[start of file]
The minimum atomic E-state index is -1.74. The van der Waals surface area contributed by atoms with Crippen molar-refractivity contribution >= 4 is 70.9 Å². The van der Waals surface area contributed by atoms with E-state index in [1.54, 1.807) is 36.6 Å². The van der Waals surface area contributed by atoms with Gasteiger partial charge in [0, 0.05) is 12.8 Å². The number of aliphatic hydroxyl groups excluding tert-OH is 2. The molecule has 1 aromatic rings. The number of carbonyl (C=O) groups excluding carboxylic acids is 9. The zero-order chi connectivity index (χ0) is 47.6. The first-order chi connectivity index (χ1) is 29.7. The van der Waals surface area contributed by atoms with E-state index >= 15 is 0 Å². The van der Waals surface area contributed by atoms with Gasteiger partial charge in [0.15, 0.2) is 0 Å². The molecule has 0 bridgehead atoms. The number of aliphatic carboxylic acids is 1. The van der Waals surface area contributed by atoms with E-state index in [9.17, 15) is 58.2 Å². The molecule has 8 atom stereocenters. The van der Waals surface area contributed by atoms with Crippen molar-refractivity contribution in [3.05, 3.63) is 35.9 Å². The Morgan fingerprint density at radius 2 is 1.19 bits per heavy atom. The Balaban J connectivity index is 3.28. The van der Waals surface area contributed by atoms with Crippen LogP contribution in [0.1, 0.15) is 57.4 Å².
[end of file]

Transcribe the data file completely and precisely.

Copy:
The minimum atomic E-state index is -1.74. The van der Waals surface area contributed by atoms with Crippen molar-refractivity contribution >= 4 is 70.9 Å². The van der Waals surface area contributed by atoms with E-state index in [1.54, 1.807) is 36.6 Å². The van der Waals surface area contributed by atoms with Gasteiger partial charge in [0, 0.05) is 12.8 Å². The number of aliphatic hydroxyl groups excluding tert-OH is 2. The molecule has 1 aromatic rings. The number of carbonyl (C=O) groups excluding carboxylic acids is 9. The zero-order chi connectivity index (χ0) is 47.6. The first-order chi connectivity index (χ1) is 29.7. The van der Waals surface area contributed by atoms with E-state index >= 15 is 0 Å². The van der Waals surface area contributed by atoms with Gasteiger partial charge in [0.15, 0.2) is 0 Å². The molecule has 0 bridgehead atoms. The number of aliphatic carboxylic acids is 1. The van der Waals surface area contributed by atoms with E-state index in [9.17, 15) is 58.2 Å². The molecule has 8 atom stereocenters. The van der Waals surface area contributed by atoms with Crippen molar-refractivity contribution in [3.05, 3.63) is 35.9 Å². The Morgan fingerprint density at radius 2 is 1.19 bits per heavy atom. The Balaban J connectivity index is 3.28. The van der Waals surface area contributed by atoms with Crippen LogP contribution in [0.1, 0.15) is 57.4 Å².